Thursday, July 05, 2007

Books: Crazies and Wimps

This week I've been reading the latest book by Bernard Goldberg, Crazies to the Left of Me, Wimps to the Right - How One Side Lost its Mind and the Other Lost its Nerve. Goldberg is the author of Bias: A CBS Insider Exposes How the Media Distorts the News, Arrogance: Rescuing America from the Media Elite, and 100 People Who Are Screwing Up America (and Al Franken is #37).

There are lots of little tidbits on Don Imus, Ann Coulter, Fox News, "Bush Derangement Syndrome", Alec Baldwin, girly men, global warming, the separation of church and state, muslim extremists, the War on Terror, Jews, pork barrel spending...lots of stuff. All of it organized very well, allowing one to crack open the book anywhere and spend a pleasant half hour.

His most trenchant commentary is on the subject of race in America. I thought I'd quote a passage towards the end of Crazies. I think it hits the sweet spot of the overwhelming hypocrisy built into our handling of racial issues:
[I]f affirmative action and racial preferences are such a good idea, then why don't we use them in really important things, like sports and politics?

Let's start with basketball. To make college and pro teams more diverse, let's reject some really talented black players in favor of white guys, who might not be as good but bring something very important to the table—namely the color of their skin; their minority whiteness.

But what about merit, you say. Shouldn't we take the best players without regard to race? In a word, No! White kids grew up with a distinct disadvantage. They go to inferior high schools (basketball-wise), and could never compete in the big leagues without affirmative action.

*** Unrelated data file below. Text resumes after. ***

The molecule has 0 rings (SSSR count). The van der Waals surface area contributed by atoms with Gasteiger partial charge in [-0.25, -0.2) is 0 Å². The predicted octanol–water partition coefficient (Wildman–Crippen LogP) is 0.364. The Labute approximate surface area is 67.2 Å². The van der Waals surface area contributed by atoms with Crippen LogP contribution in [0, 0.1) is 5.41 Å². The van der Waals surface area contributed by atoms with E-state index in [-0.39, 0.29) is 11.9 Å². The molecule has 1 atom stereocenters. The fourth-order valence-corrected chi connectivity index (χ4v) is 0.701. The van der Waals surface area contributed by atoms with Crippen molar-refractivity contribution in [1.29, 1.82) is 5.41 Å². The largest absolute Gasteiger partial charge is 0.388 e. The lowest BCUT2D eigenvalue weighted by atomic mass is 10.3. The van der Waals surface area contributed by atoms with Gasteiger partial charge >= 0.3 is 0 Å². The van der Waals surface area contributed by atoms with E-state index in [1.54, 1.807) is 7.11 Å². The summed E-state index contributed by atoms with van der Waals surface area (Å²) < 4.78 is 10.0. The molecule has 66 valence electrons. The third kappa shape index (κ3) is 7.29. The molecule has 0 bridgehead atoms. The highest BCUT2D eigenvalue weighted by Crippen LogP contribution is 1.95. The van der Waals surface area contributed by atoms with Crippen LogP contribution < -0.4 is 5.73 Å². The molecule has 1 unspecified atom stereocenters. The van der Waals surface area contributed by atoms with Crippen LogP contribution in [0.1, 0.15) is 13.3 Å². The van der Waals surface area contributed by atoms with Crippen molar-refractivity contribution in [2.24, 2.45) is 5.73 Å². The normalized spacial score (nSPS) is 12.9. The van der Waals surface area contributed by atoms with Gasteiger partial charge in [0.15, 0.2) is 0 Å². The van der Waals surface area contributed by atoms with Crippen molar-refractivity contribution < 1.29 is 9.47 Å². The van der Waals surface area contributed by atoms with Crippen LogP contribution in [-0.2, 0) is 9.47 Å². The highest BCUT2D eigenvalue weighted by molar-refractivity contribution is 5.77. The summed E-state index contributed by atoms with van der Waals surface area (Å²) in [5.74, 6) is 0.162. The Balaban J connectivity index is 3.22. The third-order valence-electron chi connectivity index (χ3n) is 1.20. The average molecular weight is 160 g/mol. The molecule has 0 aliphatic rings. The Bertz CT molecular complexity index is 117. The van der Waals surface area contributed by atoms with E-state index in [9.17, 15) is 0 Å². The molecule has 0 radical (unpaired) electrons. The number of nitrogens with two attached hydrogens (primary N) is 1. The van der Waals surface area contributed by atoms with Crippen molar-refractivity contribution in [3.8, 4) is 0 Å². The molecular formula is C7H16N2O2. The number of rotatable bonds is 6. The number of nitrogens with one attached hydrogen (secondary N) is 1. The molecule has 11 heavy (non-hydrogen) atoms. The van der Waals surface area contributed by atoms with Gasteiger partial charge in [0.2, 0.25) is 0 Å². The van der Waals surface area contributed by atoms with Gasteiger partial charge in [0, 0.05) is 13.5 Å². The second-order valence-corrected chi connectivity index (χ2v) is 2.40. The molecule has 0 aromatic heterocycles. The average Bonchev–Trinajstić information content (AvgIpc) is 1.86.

But won't the white kids feel stigmatized? Won't they know they got picked for the team not because of their ability but because of their skin color? Who cares! Too much is at stake to worry about such insignificant matters. Sports, as we all know, are a microcosm of America. And so America has a stake in the greater good. And that greater good is called ... diversity!

My plan is to initiate affirmative action at two college basketball powerhouses: the University of Michigan and Michigan State. Why there? Because in 2006 the head coaches of the men's basketball teams at both of those schools publicly came out against a state ballot measure that would have outlawed racial preferences in college admissions. "I know what it takes to build a team," Tom Izzo, the Michigan State coach said, "and that is diversity. We need all kinds of players on our team."

So, if Coach Tom Izzo and his pal Coach Tommy Amaker of the University of Michigan care so much about diversity then I'm sure they'd be very happy to ditch four or five of their talented black players to make room for four or five young white men who can't jump—or maybe can't dribble, either. All in the name of diversity, of course!